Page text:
In Hand Showing: What to Wear and What to do

I'm so excited to get back out doing some in hand showing this Summer with Ferdia. He seems to be growing really well, is nicely covered and is pretty level (two-year-olds are notorious for growing awkwardly and being bum high). We've been practising our in-hand trot in the field at home and I think we're ready to go public!

I love in-hand classes, it's all about your horse's conformation and natural way of going, and there is no rider to interfere with them. Most of the Agri shows have classes for broodmares, foals, youngstock with some even having classes for cobs, minis and rescues. Ozzy, who is in no way a show cob, has even managed to come home with a few ribbons before!

For some reason, a lot of people are put off with the thought of doing in-hand classes, with most citing a fear of not knowing what to do, what to wear or, sometimes, what classes to enter, as being the main reason. Well, I'm here to help and to encourage you to get out and give it a go :)

Bridle - this can be in the form of an in-hand bridle (all ages), foal slip (for foals) or a snaffle or double bridle (for adult horses, 4 years +). Make sure to use a bridle that compliments your horses head. Ribbon browbands are suitable for ponies or very light horses, otherwise, the browband should be clinched or pain.
Bit - for youngstock (yearlings to three-year-olds) you can wear a simple rubber bit. Foals can be bitless or also have a little rubber bit if they're strong. Adult horses can wear snaffles, pelhams or a double bit.
Most shows require that yearlings are bitted. You may feel they don't need it and don't want to wear one, however, with the noise and excitement of a show you will be thankful for the little bit of extra control. It can
Coupling - you can use a 2-way or 3-way coupling for leading. 2-way coupling attaches to either side of the bit while a 3-way coupling also has a piece of leather to attach to the noseband. 3-way coupling transfers some of the pressure from the bit to the noseband so ideal for those who are very quiet and don't need much pressure on the bit.
Lead - A leather lead is attached to the coupling and held by the handler.

Hat - Your head should be covered although it's not a rule. I would recommend wearing a riding hat for youngstock or anything a bit lively. A riding hat with flesh coloured straps is the most flattering. Ladies should wear their hair in a bun
Clothing - A cream, yellow or blue shirt and complementary tie should be worn. A tweed or dark jacket is recommended but can be removed on hot days. Some people choose to wear waistcoats over their shirt. Trousers can be light or dark coloured.
Footwear - Dark boots or shoes that you can run in.
Accessories - Brown or black gloves should be worn. A brown or black show cane, although this is optional.
Gortfree Hero and his handler Andrew Gardiner at the RDS 2017


1. Horses and handlers enter and walk around the ring clockwise (so that the horse is to the inside, facing the judge, with the handler on the outside). You walk around as a group, usually a few laps so the judge can get a good look at everyone. You should be well spaced out so that your horse can walk freely. At this stage, the judge is looking for a long and free walk.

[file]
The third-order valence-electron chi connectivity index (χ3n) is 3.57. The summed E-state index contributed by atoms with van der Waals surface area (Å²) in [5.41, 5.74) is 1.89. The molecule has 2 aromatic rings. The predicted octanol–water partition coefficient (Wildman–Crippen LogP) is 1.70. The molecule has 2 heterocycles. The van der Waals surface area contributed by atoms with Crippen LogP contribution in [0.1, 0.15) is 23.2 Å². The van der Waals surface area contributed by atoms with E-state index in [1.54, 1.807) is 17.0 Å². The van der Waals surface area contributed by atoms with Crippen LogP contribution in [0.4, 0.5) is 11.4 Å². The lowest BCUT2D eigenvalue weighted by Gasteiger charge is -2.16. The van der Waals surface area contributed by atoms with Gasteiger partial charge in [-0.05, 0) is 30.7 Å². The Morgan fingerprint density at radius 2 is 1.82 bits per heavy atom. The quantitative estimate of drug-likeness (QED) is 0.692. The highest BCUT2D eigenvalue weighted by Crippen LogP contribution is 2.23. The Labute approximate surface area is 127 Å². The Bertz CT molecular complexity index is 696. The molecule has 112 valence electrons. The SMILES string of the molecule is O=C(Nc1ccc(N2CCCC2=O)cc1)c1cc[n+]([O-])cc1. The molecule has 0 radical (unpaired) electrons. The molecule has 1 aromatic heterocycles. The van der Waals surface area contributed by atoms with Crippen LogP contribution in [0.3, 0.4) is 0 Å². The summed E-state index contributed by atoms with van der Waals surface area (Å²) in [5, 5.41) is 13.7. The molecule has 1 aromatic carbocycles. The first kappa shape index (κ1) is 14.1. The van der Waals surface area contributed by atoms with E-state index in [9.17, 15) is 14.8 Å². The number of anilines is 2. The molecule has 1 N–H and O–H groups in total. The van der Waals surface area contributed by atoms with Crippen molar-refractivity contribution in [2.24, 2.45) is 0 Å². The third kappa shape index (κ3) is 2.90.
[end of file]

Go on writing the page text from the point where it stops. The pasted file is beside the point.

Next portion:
2. The steward will then stop people in one corner of the ring and you form a queue. You will then be asked to trot around the ring and to the back of the line. The judge is looking for an active trot, with the horse tracking up nicely. The horse should not break into canter at any stage, however, if it does calmly bring it back to trot and continue to the end.

3. One everyone has trotted individually the class will once again walk around the ring while the judge decides on a provisional order. The steward will call people, by pointing, into the centre of the ring to line up beside each other. It is important to watch the steward at this stage so you don't miss being called in the lineup.

4. Each handler will go to the judge individually and present the horse. The horse should be presented in "open stance" and not stood square. The judge will walk around the horse looking for straightness and conformation.
Being presented in "Open Stance"
5. The handler will walk away from the judge in a straight line and when they reach the end of the ring to turn the horse away from them and trot back in a straight line towards the judge. The judge will be
checking for straightness of the trot and will move out of the way with the handler trotting around the ring to the back of the lineup. This allows the judge to see the horse from all angles.

6. Once each horse has been presented the class will be asked to walk around the ring as a group once again. The judge will make their final decisions and the steward will call people into the lineup once again for the final placings and prize giving.
Cappa Aristocrat - winner of the Irish Draught stallion class in the RDS 2017


  1. Thank you, we've decided to give in hand showing ago this year and this article was really helpful. Now to find suitable classes for our section A dun :)

  2. Before you bring your new equine companion home, you'll want to learn about the basics of good horse care. I suggest you to visit

  3. So is it open stance now that we show out horses of as it used to be that they stood square someone told me ? Just want to get it right ?